LITTLE ALBERT: A Neurologically Impaired Child

ASU Author/Contributor (non-ASU co-authors, if there are any, appear on document)
Hall Beck Ph.D., Professor (Creator)
Appalachian State University (ASU )
Web Site:

Abstract: Evidence collected by Beck, Levinson, and Irons (2009) indicates that Albert B., the “lost” infant subject of John B. Watson and Rosalie Rayner’s (1920) famous condi tioning study, was Douglas Merritte (1919 –1925). Following the finding that Merritte died early with hydrocephalus, questions arose as to whether Douglas’s condition was congenital, rather than acquired in 1922, as cited on his death certificate. This etiology would imply that “Little Albert” was not the “healthy” and “normal” infant described by Watson and numerous secondary sources. Detailed analyses of Watson’s (1923) film footage of Albert suggested substantial behavioral and neurological deficits. The anomalies we observed on film of Albert B. are insufficiently explained by his hospital upbringing but are consistent with findings from newly discovered medical records of Douglas Merritte. These documents revealed that the infant suffered from congenital obstructive hydrocephalus, iatrogenic streptococcal meningitis/ventriculitis, and retinal and optic nerve atrophy. The medical history also indicates that Albert’s sessions with Watson occurred during periods when Douglas’s clinical course was relatively stable. Further inquiries found ample sources of information available to Watson that would have made him aware of Douglas/Albert’s medical condition at the times he tested the baby. Experimental ethics, Watson’s legacy, and the Albert study are discussed in light of these new findings.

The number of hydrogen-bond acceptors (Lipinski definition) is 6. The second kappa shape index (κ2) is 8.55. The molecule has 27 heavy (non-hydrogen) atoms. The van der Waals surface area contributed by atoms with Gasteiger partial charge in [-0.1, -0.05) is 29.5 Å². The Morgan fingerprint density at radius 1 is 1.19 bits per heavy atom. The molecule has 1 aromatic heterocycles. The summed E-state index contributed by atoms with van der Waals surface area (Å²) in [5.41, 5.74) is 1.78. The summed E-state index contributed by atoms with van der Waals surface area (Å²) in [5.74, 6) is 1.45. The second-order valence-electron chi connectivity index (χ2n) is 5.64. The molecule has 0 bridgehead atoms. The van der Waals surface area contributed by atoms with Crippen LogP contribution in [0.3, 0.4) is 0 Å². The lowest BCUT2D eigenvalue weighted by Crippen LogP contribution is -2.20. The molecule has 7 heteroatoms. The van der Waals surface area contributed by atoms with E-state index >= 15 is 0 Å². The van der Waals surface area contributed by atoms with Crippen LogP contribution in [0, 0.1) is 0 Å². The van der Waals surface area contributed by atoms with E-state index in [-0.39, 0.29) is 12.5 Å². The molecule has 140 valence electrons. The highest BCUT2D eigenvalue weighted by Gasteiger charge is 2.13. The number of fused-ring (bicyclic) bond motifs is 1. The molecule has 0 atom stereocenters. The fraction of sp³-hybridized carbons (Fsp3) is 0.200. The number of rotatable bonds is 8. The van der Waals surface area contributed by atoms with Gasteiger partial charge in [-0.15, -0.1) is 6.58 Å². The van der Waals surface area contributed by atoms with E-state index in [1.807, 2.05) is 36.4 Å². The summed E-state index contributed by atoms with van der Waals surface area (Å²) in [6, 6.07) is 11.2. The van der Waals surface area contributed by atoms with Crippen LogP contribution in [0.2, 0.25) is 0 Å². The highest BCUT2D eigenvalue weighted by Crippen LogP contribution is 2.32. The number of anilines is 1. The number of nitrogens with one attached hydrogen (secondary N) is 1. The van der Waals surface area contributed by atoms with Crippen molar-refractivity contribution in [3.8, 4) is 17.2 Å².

Additional Information

Alan J. Fridlund, William D. Goldie, Gary Irons, Hall P. Beck(2012) LITTLE ALBERT: A Neurologically Impaired Child. History of Psychology Vol. 15, No. 4, 302–327 (DOI: 10.1037/a0026720) (ISSN: 1093-4510)
Language: English
Date: 2012
, albert, neurolgically, impaired, child, watson, ethics, history, psychology,

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